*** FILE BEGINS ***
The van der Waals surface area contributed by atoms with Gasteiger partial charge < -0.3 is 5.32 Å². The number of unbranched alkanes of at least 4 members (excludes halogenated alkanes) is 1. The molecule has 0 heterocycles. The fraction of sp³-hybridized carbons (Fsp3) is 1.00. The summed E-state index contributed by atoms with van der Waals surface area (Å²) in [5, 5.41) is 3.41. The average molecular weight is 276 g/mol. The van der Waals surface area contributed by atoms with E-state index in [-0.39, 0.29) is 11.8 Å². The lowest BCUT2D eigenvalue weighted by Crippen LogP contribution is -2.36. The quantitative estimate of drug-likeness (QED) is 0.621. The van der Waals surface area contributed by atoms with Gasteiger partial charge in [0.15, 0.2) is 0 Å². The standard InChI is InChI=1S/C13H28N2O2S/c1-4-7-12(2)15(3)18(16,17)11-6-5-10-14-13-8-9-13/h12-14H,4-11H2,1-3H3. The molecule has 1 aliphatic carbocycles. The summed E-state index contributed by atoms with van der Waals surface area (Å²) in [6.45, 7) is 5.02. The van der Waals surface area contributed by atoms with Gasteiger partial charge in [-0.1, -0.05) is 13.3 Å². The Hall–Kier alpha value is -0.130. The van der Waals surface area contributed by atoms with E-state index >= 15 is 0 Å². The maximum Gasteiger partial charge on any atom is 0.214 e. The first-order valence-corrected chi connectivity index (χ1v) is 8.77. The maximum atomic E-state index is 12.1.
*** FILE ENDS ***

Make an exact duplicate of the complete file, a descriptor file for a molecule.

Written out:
The van der Waals surface area contributed by atoms with Gasteiger partial charge < -0.3 is 5.32 Å². The number of unbranched alkanes of at least 4 members (excludes halogenated alkanes) is 1. The molecule has 0 heterocycles. The fraction of sp³-hybridized carbons (Fsp3) is 1.00. The summed E-state index contributed by atoms with van der Waals surface area (Å²) in [5, 5.41) is 3.41. The average molecular weight is 276 g/mol. The van der Waals surface area contributed by atoms with E-state index in [-0.39, 0.29) is 11.8 Å². The lowest BCUT2D eigenvalue weighted by Crippen LogP contribution is -2.36. The quantitative estimate of drug-likeness (QED) is 0.621. The van der Waals surface area contributed by atoms with Gasteiger partial charge in [0.15, 0.2) is 0 Å². The standard InChI is InChI=1S/C13H28N2O2S/c1-4-7-12(2)15(3)18(16,17)11-6-5-10-14-13-8-9-13/h12-14H,4-11H2,1-3H3. The molecule has 1 aliphatic carbocycles. The summed E-state index contributed by atoms with van der Waals surface area (Å²) in [6.45, 7) is 5.02. The van der Waals surface area contributed by atoms with Gasteiger partial charge in [-0.1, -0.05) is 13.3 Å². The Hall–Kier alpha value is -0.130. The van der Waals surface area contributed by atoms with E-state index >= 15 is 0 Å². The maximum Gasteiger partial charge on any atom is 0.214 e. The first-order valence-corrected chi connectivity index (χ1v) is 8.77. The maximum atomic E-state index is 12.1.